A South Florida doctor’s wife succeeded in obtaining a reversal recently of a trial court order that awarded her only durational rather than permanent alimony. Since the couple was married for 18 years, the wife should have received permanent alimony unless the trial judge made a finding that permanent alimony was inappropriate. The Fourth District Court of Appeal‘s decision in this couple’s case was also interesting in reaffirming that simply because the state legislature created durational alimony a few years ago did not mean that its creation wiped out the legal presumption in favor of permanent alimony in cases involving long-term marriages.
The appeals court case involved the divorce of S.B. (husband) and J.B. (wife) from Palm Beach County. The husband filed for divorce after 18 years of marriage. The wife filed a counter-petition for divorce, in which she asserted claims for alimony and child support. When the case went to trial, the husband was earning $205,000 from his job as an anesthesiologist and the CEO of a Boca Raton pain management clinic. The wife was a stay-at-home mother who had not worked outside the home in more than two decades.
The centerpiece of this divorce case was the alimony issue. The husband hired an expert who opined that, with some time and additional training, the wife could secure a teaching position paying $39,000 per year. In the near term, she could obtain a retail sales or clerical job paying between $8 and $10 per hour. Ultimately, the court imputed an income of $18,200 per year, or a little more than $1,500 per month, but it also made a finding that she reasonably could be earning $39,000 annually within two years. The trial judge found that the wife had monthly needs of $6,000 and ordered the husband to pay $4,500 in alimony per month for 10 years.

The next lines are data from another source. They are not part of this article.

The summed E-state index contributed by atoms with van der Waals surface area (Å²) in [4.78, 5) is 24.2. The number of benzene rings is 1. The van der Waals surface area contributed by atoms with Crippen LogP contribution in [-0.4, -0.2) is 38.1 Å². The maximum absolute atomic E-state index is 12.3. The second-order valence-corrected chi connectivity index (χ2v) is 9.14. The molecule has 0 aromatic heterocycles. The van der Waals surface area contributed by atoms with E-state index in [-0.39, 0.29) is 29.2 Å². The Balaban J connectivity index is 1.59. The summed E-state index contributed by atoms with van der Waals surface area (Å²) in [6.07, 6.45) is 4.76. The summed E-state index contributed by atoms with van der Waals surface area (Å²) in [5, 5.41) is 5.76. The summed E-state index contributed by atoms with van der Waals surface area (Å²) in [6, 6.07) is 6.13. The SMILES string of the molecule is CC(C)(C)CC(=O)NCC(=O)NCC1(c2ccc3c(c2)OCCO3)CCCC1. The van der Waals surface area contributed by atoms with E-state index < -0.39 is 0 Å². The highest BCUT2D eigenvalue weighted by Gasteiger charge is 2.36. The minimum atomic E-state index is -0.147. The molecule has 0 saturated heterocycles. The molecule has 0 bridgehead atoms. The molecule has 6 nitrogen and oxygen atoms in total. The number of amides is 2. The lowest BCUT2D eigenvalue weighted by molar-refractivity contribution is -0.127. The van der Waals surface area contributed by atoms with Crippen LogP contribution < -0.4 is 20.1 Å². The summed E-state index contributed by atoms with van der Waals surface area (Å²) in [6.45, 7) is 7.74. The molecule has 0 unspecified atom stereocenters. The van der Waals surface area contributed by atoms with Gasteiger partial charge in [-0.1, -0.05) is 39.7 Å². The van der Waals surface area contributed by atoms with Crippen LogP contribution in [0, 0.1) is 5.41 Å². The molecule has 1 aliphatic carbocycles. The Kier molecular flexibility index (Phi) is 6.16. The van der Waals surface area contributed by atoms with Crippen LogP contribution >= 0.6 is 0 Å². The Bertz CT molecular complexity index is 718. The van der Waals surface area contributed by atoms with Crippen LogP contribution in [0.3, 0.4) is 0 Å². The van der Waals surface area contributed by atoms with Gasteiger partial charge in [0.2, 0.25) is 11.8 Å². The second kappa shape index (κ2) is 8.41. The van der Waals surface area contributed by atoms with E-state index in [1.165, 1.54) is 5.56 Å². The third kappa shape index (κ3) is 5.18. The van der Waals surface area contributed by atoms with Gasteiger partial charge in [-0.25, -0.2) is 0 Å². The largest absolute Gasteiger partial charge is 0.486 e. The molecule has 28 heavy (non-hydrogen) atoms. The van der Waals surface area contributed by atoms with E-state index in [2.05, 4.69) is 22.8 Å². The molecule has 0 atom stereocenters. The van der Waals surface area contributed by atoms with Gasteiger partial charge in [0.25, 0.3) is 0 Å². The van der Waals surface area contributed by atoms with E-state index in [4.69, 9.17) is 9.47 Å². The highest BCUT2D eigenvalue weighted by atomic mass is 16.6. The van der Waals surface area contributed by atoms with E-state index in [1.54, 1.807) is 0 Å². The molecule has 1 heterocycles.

The wife appealed the alimony award, and the appeals court agreed with the wife, reversing the alimony ruling. The case came down to the length of the marriage and the legal presumptions that flow from that fact. In this case, their marriage lasted for 18 years. Florida law defines marriages lasting for 17 years or more as “long-term.” If a spouse who was in a long-term marriage is adjudged to be entitled to alimony, the law creates a presumption that the proper form of alimony is permanent alimony. A court may award something other than permanent alimony to a spouse in a long-term marriage, but only after the court makes specific findings in its order that indicate why the presumption was rebutted in that case.
The wife in this case was entitled to the legal presumption in favor of her receiving permanent alimony. There was nothing in the trial court’s order that was sufficient to rebut this presumption. In order to rebut this presumption, the law requires a trial judge to make clear statements in the order indicating that permanent alimony was inappropriate, but there were no such findings in the case.
One additional useful “takeaway” from this case was the court’s response to an argument by the husband asserting that, when the Florida legislature created durational alimony in 2010, the creation of that new form of alimony wiped out the legal presumption in favor of permanent alimony. However, the Fourth DCA and three other Florida appeals courts in separate cases in which parties advanced this same argument each concluded that the presumption in favor of permanent alimony in cases involving long-term marriages survived the statutory creation of durational alimony intact.
In your alimony case, an experienced attorney can help you ensure that the outcome of your case is a fair and just resolution in accordance with the law. The knowledgeable South Florida alimony attorneys at Sandy T. Fox, P.A. have spent many years helping clients deal with their alimony and other family law issues, and we are here to help you with yours. Contact our attorneys online or by calling (800) 596-0579 to schedule your confidential consultation.
More blog posts:
Long-Term Marriages and the Presumption in Favor of Permanent Alimony in Florida, Fort Lauderdale Divorce Lawyer Blog, Aug. 4, 2016
Governor’s Veto Kills Florida Alimony Reform Bill, Fort Lauderdale Divorce Lawyer Blog, April 18, 2016